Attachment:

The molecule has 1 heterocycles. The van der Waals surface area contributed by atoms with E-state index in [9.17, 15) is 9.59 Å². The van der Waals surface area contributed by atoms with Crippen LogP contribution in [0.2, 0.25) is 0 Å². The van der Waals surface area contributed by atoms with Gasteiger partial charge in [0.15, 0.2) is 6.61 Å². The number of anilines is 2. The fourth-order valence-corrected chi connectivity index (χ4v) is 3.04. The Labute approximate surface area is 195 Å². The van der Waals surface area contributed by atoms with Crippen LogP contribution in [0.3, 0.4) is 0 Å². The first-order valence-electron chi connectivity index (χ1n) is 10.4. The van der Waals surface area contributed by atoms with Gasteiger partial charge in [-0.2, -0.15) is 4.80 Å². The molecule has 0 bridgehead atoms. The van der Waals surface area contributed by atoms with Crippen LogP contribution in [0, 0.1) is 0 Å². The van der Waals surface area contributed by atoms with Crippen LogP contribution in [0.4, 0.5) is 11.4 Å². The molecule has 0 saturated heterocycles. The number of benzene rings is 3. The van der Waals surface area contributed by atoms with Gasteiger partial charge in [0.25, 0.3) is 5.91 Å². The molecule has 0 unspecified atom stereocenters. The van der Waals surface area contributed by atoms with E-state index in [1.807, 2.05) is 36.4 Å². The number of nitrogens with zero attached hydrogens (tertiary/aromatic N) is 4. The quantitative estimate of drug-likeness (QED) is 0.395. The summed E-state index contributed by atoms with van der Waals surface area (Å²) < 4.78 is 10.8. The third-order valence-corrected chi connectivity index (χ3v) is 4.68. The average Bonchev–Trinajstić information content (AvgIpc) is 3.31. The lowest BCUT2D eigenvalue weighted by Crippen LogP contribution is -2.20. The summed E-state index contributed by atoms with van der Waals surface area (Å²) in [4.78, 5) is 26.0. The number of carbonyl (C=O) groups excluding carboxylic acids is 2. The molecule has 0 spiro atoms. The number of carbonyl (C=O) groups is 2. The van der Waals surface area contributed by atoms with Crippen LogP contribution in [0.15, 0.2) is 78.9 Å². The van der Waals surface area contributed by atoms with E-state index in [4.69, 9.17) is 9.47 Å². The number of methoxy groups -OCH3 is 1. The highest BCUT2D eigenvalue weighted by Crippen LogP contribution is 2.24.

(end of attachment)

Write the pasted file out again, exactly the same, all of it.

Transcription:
The molecule has 1 heterocycles. The van der Waals surface area contributed by atoms with E-state index in [9.17, 15) is 9.59 Å². The van der Waals surface area contributed by atoms with Crippen LogP contribution in [0.2, 0.25) is 0 Å². The van der Waals surface area contributed by atoms with Gasteiger partial charge in [0.15, 0.2) is 6.61 Å². The number of anilines is 2. The fourth-order valence-corrected chi connectivity index (χ4v) is 3.04. The Labute approximate surface area is 195 Å². The van der Waals surface area contributed by atoms with Crippen LogP contribution in [0.3, 0.4) is 0 Å². The first-order valence-electron chi connectivity index (χ1n) is 10.4. The van der Waals surface area contributed by atoms with Gasteiger partial charge in [-0.2, -0.15) is 4.80 Å². The molecule has 0 bridgehead atoms. The van der Waals surface area contributed by atoms with Crippen LogP contribution in [0, 0.1) is 0 Å². The van der Waals surface area contributed by atoms with Crippen LogP contribution in [0.4, 0.5) is 11.4 Å². The molecule has 0 saturated heterocycles. The number of benzene rings is 3. The van der Waals surface area contributed by atoms with Gasteiger partial charge in [0.25, 0.3) is 5.91 Å². The molecule has 0 unspecified atom stereocenters. The van der Waals surface area contributed by atoms with E-state index in [1.807, 2.05) is 36.4 Å². The number of nitrogens with zero attached hydrogens (tertiary/aromatic N) is 4. The quantitative estimate of drug-likeness (QED) is 0.395. The summed E-state index contributed by atoms with van der Waals surface area (Å²) < 4.78 is 10.8. The third-order valence-corrected chi connectivity index (χ3v) is 4.68. The average Bonchev–Trinajstić information content (AvgIpc) is 3.31. The lowest BCUT2D eigenvalue weighted by Crippen LogP contribution is -2.20. The summed E-state index contributed by atoms with van der Waals surface area (Å²) in [4.78, 5) is 26.0. The number of carbonyl (C=O) groups excluding carboxylic acids is 2. The molecule has 0 spiro atoms. The number of carbonyl (C=O) groups is 2. The van der Waals surface area contributed by atoms with Crippen LogP contribution in [0.15, 0.2) is 78.9 Å². The van der Waals surface area contributed by atoms with E-state index in [4.69, 9.17) is 9.47 Å². The number of methoxy groups -OCH3 is 1. The highest BCUT2D eigenvalue weighted by Crippen LogP contribution is 2.24.